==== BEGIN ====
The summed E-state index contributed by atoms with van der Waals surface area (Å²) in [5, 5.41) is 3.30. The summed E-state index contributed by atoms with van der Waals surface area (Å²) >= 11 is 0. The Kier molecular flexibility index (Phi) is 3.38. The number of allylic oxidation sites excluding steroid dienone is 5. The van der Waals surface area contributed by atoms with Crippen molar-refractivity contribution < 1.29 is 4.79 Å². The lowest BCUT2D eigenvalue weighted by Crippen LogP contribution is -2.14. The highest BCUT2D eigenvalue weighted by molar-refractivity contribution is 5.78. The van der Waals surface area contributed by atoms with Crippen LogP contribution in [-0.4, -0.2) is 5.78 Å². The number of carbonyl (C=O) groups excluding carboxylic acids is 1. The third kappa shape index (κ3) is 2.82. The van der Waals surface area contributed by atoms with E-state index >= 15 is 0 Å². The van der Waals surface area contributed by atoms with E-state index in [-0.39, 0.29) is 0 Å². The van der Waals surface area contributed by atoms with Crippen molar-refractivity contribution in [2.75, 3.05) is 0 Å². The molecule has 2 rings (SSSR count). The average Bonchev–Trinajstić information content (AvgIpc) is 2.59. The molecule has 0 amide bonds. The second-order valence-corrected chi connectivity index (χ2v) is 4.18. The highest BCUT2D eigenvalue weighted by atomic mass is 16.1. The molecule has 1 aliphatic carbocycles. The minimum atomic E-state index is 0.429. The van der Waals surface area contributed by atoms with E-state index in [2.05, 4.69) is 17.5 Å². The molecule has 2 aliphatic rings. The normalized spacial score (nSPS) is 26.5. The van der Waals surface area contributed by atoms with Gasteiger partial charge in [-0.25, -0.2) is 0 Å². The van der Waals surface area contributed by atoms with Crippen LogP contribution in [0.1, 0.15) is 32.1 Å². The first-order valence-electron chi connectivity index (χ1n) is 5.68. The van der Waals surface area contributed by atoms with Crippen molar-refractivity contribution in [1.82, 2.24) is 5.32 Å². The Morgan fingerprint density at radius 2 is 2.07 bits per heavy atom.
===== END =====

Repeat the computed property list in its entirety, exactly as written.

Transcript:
The summed E-state index contributed by atoms with van der Waals surface area (Å²) in [5, 5.41) is 3.30. The summed E-state index contributed by atoms with van der Waals surface area (Å²) >= 11 is 0. The Kier molecular flexibility index (Phi) is 3.38. The number of allylic oxidation sites excluding steroid dienone is 5. The van der Waals surface area contributed by atoms with Crippen molar-refractivity contribution < 1.29 is 4.79 Å². The lowest BCUT2D eigenvalue weighted by Crippen LogP contribution is -2.14. The highest BCUT2D eigenvalue weighted by molar-refractivity contribution is 5.78. The van der Waals surface area contributed by atoms with Crippen LogP contribution in [-0.4, -0.2) is 5.78 Å². The number of carbonyl (C=O) groups excluding carboxylic acids is 1. The third kappa shape index (κ3) is 2.82. The van der Waals surface area contributed by atoms with E-state index >= 15 is 0 Å². The van der Waals surface area contributed by atoms with E-state index in [-0.39, 0.29) is 0 Å². The van der Waals surface area contributed by atoms with Crippen molar-refractivity contribution in [2.75, 3.05) is 0 Å². The molecule has 2 rings (SSSR count). The average Bonchev–Trinajstić information content (AvgIpc) is 2.59. The molecule has 0 amide bonds. The second-order valence-corrected chi connectivity index (χ2v) is 4.18. The highest BCUT2D eigenvalue weighted by atomic mass is 16.1. The molecule has 1 aliphatic carbocycles. The minimum atomic E-state index is 0.429. The van der Waals surface area contributed by atoms with E-state index in [2.05, 4.69) is 17.5 Å². The molecule has 2 aliphatic rings. The normalized spacial score (nSPS) is 26.5. The van der Waals surface area contributed by atoms with Gasteiger partial charge in [-0.25, -0.2) is 0 Å². The van der Waals surface area contributed by atoms with Crippen LogP contribution in [0.1, 0.15) is 32.1 Å². The first-order valence-electron chi connectivity index (χ1n) is 5.68. The van der Waals surface area contributed by atoms with Crippen molar-refractivity contribution in [1.82, 2.24) is 5.32 Å². The Morgan fingerprint density at radius 2 is 2.07 bits per heavy atom.